Earlier this month I hung out for a while at Candle Corp.s user group meeting in San Francisco and got a refresher on the importance of using computers to automate the management of other computers. If I learned one thing from the engineers and users that I spoke with, its that data center managers must automate any task that is repeated more than once a year.
Im not saying this was an exciting meeting, but it made me think about how the theme of automation with regard to computer management is recurring in the products Ive been seeing lately.
Anti-spam tools, distributed denial of service engines, intrusion detection tools and a host of other management systems look for tasks that can be repeated (like: throw away this packet, look for this message in a log file) and then automate them so that the human beings in the system can concentrate their flexible learning skills on other problems.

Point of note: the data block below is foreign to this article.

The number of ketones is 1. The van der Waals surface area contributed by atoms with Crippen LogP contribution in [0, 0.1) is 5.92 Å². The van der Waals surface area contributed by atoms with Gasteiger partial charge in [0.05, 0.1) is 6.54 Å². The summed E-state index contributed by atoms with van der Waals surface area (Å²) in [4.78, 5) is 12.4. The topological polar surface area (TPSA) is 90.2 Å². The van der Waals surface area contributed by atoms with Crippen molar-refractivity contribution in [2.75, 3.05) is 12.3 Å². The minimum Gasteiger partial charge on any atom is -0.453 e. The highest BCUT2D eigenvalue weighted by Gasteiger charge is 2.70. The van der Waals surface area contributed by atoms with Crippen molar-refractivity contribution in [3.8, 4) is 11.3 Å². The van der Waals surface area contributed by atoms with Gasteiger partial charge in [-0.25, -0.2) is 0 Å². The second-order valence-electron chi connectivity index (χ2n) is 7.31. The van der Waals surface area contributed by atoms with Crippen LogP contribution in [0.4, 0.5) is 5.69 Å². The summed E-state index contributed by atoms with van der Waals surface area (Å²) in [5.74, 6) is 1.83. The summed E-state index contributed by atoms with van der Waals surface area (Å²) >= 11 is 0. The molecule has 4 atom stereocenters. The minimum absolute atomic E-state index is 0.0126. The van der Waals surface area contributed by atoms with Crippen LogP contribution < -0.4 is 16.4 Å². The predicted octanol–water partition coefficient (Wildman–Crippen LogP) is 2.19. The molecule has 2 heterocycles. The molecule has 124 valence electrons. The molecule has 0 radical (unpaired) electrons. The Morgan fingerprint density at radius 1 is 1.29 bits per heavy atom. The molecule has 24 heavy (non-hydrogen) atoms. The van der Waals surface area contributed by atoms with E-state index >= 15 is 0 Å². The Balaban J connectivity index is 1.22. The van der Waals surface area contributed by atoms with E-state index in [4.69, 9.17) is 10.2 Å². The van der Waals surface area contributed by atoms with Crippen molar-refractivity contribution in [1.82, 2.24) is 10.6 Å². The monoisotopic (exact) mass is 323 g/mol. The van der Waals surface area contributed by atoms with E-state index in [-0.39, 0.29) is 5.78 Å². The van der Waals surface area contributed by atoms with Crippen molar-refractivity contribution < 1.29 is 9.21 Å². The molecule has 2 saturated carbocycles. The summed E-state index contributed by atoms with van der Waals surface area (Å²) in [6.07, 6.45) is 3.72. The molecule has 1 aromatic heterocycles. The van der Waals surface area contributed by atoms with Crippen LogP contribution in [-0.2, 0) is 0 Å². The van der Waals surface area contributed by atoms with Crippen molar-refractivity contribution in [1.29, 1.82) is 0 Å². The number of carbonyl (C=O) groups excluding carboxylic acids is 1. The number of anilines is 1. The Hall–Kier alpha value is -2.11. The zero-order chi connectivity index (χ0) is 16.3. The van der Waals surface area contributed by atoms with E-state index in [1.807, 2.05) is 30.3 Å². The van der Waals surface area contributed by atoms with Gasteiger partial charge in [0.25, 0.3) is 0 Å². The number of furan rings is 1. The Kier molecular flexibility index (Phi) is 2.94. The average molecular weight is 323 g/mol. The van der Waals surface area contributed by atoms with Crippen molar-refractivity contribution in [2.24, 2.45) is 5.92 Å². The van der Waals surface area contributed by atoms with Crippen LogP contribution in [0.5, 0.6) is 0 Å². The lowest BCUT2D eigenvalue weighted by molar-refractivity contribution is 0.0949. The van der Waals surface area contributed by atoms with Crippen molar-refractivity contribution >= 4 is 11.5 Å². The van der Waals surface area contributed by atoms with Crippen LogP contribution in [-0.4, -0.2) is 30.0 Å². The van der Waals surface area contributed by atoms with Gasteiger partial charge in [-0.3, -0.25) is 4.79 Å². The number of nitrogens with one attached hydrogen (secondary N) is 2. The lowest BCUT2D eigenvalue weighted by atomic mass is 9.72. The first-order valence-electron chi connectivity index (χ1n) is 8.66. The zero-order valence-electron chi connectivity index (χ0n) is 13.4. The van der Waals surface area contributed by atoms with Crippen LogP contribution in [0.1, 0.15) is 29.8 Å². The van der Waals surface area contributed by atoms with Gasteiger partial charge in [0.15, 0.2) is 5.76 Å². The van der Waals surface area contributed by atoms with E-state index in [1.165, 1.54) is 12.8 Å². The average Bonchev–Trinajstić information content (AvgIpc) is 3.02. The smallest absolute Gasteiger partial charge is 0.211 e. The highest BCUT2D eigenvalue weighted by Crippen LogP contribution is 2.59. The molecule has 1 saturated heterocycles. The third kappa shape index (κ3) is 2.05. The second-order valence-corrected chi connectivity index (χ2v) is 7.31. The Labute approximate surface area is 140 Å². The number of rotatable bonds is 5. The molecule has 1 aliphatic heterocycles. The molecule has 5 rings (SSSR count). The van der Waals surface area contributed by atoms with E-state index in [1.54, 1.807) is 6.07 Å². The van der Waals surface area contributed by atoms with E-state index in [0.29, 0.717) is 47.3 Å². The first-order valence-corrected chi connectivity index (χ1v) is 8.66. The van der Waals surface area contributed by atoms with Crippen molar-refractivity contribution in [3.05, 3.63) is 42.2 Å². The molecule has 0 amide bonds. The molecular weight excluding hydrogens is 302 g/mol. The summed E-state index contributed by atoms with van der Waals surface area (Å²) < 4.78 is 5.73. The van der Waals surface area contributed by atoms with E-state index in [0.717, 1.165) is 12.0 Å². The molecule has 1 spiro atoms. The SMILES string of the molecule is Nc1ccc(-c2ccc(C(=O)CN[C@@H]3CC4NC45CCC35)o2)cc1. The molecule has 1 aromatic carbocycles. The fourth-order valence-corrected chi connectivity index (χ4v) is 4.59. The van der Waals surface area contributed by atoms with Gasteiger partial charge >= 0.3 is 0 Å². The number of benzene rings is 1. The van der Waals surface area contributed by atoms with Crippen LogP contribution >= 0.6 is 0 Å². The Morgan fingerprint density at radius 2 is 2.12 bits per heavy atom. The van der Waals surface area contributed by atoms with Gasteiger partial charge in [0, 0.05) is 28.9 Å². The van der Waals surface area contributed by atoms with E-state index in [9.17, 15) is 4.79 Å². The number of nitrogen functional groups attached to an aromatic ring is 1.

Candle is figuring out ways to use SOAP (Simple Object Access Protocol)--which uses XML messages to cross system boundaries, including those protected by firewalls--to monitor and manage system performance. This is significant, because the data center crowd is best described as "deliberate": Their consideration of SOAP indicates a cautious acceptance of a new way to improve efficiency.
The new OMEGAMON DE server, which Candle is launching soon, will use SOAP to get information from a variety of different sources, including the companys OMEGAMON agents, along with third-party tools to create reports that show performance impact on business operations.
This kind of innovation is heartening because it shows that some useful technology can be rummaged from the still-smoldering ashes of the dot-com meltdown—technology that will perhaps pay off at least some of the debt incurred by the heady promises made in the late 90s.
Click here for more on SOAP and how it will be used by Candle Corp.
Is there SOAP in your future? Senior Analyst Cameron Sturdevant can be contacted at cameron_Sturdevant@ziffdavis.com.